Veterinarians and pet travel experts agree: the single-most important thing you can do to help relieve your pet’s anxiety when flying is to help him get comfortable with his travel crate. The “crate” used to transport pets is not some heavy wooden box. It is a kennel-like carrier, specifically designed and constructed to ensure your furry family member remains safe in transit.
Pet travel crates are roomy enough so your dog or cat can stand, sit, and lie down comfortably. The door and window openings enable him to see out and provide plenty of ventilation, without any chance of his toes, nose, or tail protruding. These crates meet exacting specifications set by the International Air Transportation Association (IATA), and they come in sizes. Cats are small, but you must measure your dog to ensure you are purchasing the correct size crate.
Every pet is different. Yours may take to his new crate easily, but you don’t want to leave that to chance. Below, you will find some useful tips to help in the familiarization process.
1.Understanding the Cave Instinct
Dogs have an ancestral cave instinct. We humans would probably feel disturbed being cooped-up inside a small place for a period of time, but for dogs, being inside a crate makes them feel secure and safe. They are in their “cave.” Once your dog is fully familiar with his travel crate, it will become his personal cave. He will experience many new sights, sounds, and smells during his journey, but all from within a place that feels reassuring and secure.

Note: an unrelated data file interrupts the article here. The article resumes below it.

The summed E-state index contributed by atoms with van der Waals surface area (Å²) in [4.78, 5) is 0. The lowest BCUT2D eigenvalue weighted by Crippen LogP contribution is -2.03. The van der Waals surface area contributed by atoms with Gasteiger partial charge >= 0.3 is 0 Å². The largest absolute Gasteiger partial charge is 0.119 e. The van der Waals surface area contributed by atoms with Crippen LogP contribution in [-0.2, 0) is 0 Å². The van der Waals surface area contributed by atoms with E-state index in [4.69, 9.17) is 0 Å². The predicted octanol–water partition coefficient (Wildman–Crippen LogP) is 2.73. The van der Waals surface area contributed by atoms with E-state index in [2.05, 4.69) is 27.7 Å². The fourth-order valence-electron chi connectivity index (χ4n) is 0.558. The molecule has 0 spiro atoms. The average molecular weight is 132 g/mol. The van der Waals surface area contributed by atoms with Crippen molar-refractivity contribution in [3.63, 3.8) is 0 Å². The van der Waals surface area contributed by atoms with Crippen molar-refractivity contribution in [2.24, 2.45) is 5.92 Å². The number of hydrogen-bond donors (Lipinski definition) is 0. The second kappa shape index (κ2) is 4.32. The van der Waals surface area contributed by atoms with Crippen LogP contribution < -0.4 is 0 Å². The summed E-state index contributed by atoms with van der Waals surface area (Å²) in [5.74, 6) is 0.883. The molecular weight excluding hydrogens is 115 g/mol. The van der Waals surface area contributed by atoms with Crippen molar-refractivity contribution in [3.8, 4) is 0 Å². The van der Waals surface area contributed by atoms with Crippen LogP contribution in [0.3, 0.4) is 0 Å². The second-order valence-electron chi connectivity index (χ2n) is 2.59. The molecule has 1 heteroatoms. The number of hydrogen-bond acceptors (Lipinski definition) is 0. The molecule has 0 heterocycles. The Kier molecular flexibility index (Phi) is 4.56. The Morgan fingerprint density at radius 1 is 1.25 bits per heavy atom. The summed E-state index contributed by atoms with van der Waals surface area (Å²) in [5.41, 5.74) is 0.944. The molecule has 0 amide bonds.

Cats don’t have that same cave instinct, but they are very partial to their favorite spaces. And most cats don’t like change. So it’s equally important to help your kitty come to see his crate as his new favorite space.
2. Step-by-step Familiarization
Follow this simple, proven routine during the three weeks before departure day:
During the first week, feed your pet his meals inside the crate, leaving the door open. You can also encourage him to enter and explore the crate between meals, by placing treats or toys inside or on the top.
Cave instinct aside, some dogs are afraid of enclosed spaces. If that’s your guy, start with just the bottom half of the crate, so it looks like a bed to him rather than a trap. Encourage him to sit or stand in it while you lavish him with treats, petting, and praise. Feed him in it, too. After a few days, finish assembling the crate, leaving the door open as noted, and continue to practice “good times” in and around the crate.
Throughout the second week, continue to feed your pet inside the crate, but close the door after he enters to eat. Open the door once he has finished his meal, or after 15 minutes.
During the final week, continue to follow the Week 2 routine but have your pet enter the crate 15 minutes before you feed him.
3. Associate the Crate with Positive Things
It is extremely important that your dog associates his crate with fun activities or interesting objects. Every time he spends some time inside, immediately reward him when he emerges with praise and something he loves, such as a game of fetch, a favorite chew toy, or going for a run.
4. Pad the Crate with Something Familiar
For travel, you will need to put something soft and absorbent on the floor of the crate. Your pet’s favorite small blanket or something similar is best, because it’s his. Second best? Something that smells like you. That might be a T-shirt, a towel, or sweatshirt – but don’t wash it because that will remove all the comforting, homey aroma.
Consider putting whatever soft bedding you plan to use in the crate right away. That will give your pet even more reason to feel safe and secure inside, right from the start.
5. Start Acclimatizing Your Pet as Soon as Possible
We recommend you spend at least three weeks familiarizing your dog or cat to his crate. However, it’s best to start this process as early as possible, to give him maximum time to become friends with his new home away from home.